Tal Gilboa, arguably the most famous vegan in Israel, submitted herself as a contestant on, and ultimately won season six, of the Israeli reality show Big Brother EXPRESSLY for the purpose of promoting veganism. The multi-award-winning documentary “One Angry Vegan” follows her transition from an anonymous pamphlet distributor to vegan movement leadership. Tal & Gary both stand for the Jewish vegan values of justice, truth, compassion, and honesty.
In 2017 more than 70 rabbis from across the world signed a declaration urging Jews to switch to a vegan diet. They called on their “fellow Jews to transition toward animal-free, plant-based diets. This approach to sustenance is an expression of our shared Jewish values of compassion for animals, protection of the environment, and concern for our physical and spiritual well-being.”
Rabbi David Rosen, the former Chief Rabbi of Ireland and now one of the leading Jewish interfaith activists, advocates veganism as “the new kashrut, kashrut for the 21st century.”
“Today, there are important ethical reasons why the whole world should be living according to a plant-based diet” Rabbi Rosen said. “But from a Jewish perspective, there are specific particular concerns that relate to specific Jewish injunctions which are born out of the religious tradition of Jewish practice law … that should demand that people should no longer if you like, collaborate or be party to an industry which is problematic ethically, environmentally, even in terms of economic justice.”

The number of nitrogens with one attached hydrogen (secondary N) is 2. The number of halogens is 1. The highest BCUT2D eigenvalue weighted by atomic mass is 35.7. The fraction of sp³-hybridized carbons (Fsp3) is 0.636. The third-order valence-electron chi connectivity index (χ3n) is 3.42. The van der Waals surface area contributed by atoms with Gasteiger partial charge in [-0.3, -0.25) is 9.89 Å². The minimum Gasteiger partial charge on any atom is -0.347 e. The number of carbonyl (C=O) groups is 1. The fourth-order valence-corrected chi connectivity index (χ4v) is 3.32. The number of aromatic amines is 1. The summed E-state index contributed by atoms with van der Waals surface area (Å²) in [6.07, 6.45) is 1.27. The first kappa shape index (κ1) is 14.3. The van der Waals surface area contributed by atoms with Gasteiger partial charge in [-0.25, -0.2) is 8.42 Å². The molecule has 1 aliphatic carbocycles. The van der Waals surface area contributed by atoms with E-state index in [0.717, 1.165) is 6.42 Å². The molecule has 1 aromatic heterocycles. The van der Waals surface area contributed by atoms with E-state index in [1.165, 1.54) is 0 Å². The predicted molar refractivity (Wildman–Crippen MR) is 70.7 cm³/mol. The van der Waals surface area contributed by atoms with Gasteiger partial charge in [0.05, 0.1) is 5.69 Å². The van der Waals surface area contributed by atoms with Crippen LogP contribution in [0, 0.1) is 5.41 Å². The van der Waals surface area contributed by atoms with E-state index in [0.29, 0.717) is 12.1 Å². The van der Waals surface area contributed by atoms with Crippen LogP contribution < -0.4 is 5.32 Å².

Rabbi Rosen is based in Israel where veganism is taking off with both the Muslim and Jewish populations. According to TheTower.com, a reported 5% of Israelis are choosing a plant-based diet – which means the Land of Milk and Honey needs a new name! You can find soldiers marching in animal-free boots, belts and berets, and partake in vegan-friendly selections from global brands such as Domino’s and Ben & Jerry’s.